Posted on March 8th, 2009 by
The United States Food and Drug Administration (FDA) has approved the targeted agent Herceptin® (trastuzumab) for use as a single agent in the treatment of early, HER2-positive breast cancer. The new indication specifies use of Herceptin in patients who have received prior therapy with multiple modalities including chemotherapy with anthracyclines (including Adriamycin® or Ellence®).
The indication also specifies that patients with either node-positive (cancer spread to the lymph nodes under the arm) or node-negative (no spread to lymph nodes under the arm) are eligible for treatment with Herceptin as a single agent. However, to qualify for Herceptin patients with node-negative breast cancer must also have at least one of the following characteristics: be hormone-receptor negative; be grade 2 or 3 (moderately or highly aggressive); be greater than 2 centimeters in diameter; and/or the patient must be less than 35 years of age.
The human epidermal growth factor receptor 2 (HER2) is part of a biological pathway involved in growth and spread of cancer cells. Several types of cancers overexpress HER2, including approximately 25–30% of breast cancers. These cancers are referred to as HER2-positive. Overexpression of HER2 often results in uncontrolled growth and spread of cancer cells. All breast cancer patients should now be tested for HER2 status before beginning treatment.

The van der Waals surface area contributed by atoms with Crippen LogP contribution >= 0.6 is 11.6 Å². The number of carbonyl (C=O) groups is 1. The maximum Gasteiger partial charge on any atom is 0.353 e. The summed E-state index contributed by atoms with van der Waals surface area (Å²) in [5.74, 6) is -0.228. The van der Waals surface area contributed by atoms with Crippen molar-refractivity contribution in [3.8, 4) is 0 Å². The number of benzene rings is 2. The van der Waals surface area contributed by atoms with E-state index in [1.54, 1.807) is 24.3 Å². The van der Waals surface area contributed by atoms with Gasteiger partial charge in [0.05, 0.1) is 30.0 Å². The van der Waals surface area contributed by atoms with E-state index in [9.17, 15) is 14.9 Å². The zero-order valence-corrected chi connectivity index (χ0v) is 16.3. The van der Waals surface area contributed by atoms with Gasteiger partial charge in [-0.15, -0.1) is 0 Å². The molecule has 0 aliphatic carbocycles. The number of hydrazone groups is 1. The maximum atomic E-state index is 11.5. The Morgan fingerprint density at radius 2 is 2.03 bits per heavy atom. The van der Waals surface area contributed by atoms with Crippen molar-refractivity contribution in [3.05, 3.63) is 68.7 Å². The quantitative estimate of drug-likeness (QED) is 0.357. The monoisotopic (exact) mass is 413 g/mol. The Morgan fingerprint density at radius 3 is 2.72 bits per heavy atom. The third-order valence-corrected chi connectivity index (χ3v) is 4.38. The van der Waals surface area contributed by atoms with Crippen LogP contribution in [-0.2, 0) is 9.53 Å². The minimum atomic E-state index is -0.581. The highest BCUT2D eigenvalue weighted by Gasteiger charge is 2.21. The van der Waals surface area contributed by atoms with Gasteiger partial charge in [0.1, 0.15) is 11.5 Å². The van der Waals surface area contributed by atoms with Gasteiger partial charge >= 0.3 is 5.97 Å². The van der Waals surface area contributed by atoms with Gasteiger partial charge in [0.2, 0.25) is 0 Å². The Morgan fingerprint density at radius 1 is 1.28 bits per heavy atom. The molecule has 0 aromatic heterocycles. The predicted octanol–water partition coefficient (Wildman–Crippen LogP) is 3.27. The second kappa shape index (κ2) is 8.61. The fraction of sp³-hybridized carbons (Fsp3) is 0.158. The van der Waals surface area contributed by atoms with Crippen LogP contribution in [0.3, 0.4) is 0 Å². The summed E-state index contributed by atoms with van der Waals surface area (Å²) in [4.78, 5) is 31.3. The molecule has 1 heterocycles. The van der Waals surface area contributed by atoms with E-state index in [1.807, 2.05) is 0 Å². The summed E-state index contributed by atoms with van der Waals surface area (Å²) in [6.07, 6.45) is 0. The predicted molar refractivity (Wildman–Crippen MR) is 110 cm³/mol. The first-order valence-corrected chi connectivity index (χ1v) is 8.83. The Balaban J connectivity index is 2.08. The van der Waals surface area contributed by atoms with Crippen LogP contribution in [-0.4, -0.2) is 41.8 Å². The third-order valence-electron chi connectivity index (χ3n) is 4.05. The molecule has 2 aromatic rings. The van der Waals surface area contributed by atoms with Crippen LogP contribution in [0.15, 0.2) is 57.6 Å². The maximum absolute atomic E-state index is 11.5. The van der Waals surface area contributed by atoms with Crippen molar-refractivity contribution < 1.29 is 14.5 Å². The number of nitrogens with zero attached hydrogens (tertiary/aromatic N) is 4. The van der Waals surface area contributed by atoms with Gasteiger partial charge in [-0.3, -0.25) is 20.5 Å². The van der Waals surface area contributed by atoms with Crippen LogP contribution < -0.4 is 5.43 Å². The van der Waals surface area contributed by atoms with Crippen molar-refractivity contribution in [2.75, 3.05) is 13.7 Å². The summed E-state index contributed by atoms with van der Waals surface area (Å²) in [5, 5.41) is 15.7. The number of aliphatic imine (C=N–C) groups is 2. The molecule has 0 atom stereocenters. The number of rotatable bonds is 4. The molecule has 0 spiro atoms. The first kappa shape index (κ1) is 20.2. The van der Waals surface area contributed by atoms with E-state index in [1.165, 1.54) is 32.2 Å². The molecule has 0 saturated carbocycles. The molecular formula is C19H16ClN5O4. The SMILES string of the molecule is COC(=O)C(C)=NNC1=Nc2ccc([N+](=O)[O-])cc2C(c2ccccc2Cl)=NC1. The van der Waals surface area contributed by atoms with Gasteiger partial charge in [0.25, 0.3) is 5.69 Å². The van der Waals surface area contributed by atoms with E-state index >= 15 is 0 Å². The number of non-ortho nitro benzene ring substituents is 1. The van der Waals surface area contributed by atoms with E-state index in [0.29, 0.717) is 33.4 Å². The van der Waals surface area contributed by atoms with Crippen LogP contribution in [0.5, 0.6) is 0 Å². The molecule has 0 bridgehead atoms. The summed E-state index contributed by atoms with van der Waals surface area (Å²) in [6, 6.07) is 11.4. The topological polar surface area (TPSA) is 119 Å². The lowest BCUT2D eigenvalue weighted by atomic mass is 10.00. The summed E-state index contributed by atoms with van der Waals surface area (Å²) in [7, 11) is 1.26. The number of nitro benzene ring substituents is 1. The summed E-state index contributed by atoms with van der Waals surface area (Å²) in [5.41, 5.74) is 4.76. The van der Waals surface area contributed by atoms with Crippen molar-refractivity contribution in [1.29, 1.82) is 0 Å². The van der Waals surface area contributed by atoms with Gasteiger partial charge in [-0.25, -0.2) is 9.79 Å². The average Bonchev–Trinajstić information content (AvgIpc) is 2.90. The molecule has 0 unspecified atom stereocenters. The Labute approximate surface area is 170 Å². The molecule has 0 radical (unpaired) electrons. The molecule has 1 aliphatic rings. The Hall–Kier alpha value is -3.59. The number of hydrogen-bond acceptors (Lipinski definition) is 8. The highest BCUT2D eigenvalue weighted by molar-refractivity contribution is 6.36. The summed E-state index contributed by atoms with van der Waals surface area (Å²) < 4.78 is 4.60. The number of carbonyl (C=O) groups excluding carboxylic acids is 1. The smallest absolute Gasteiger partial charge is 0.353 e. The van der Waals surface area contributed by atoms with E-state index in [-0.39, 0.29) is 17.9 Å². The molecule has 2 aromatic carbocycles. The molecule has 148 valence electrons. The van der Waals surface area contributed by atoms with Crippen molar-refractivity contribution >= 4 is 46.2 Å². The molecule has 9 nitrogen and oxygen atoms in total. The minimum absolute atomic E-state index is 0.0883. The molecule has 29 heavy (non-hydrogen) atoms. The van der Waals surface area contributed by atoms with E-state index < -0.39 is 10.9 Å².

Herceptin is targeted against HER2 and helps to slow or stop the spread of cancer cells that over express HER2. Herceptin is often used in combination with chemotherapy for the treatment of breast cancer that over expresses HER2. The FDA has now approved Herceptin for use as a single agent in the treatment of early HER2-positive breast cancer.
The FDA approval of Herceptin for this indication was prompted by results from a clinical trial referred to as the HERA trial. Patients in this trial had early, HER2-positive breast cancer and were treated either with or without Herceptin in combination with other therapies. Patients treated with the addition of Herceptin had a 46% reduction in recurrences compared with those treated with chemotherapy only.
Congestive heart failure (irreversible heart damage) occurred in 2% of patients treated with Herceptin compared with only 0.3% of patients who did not receive Herceptin.
Patients with early, HER2-positive breast cancer may wish to speak with their physician regarding their individual risks and benefits of treatment with Herceptin.
Reference: Genentech. Herceptin Adjuvant Approval. Available at: http://www.gene.com/gene/features/herceptin/. Accessed January 2008.
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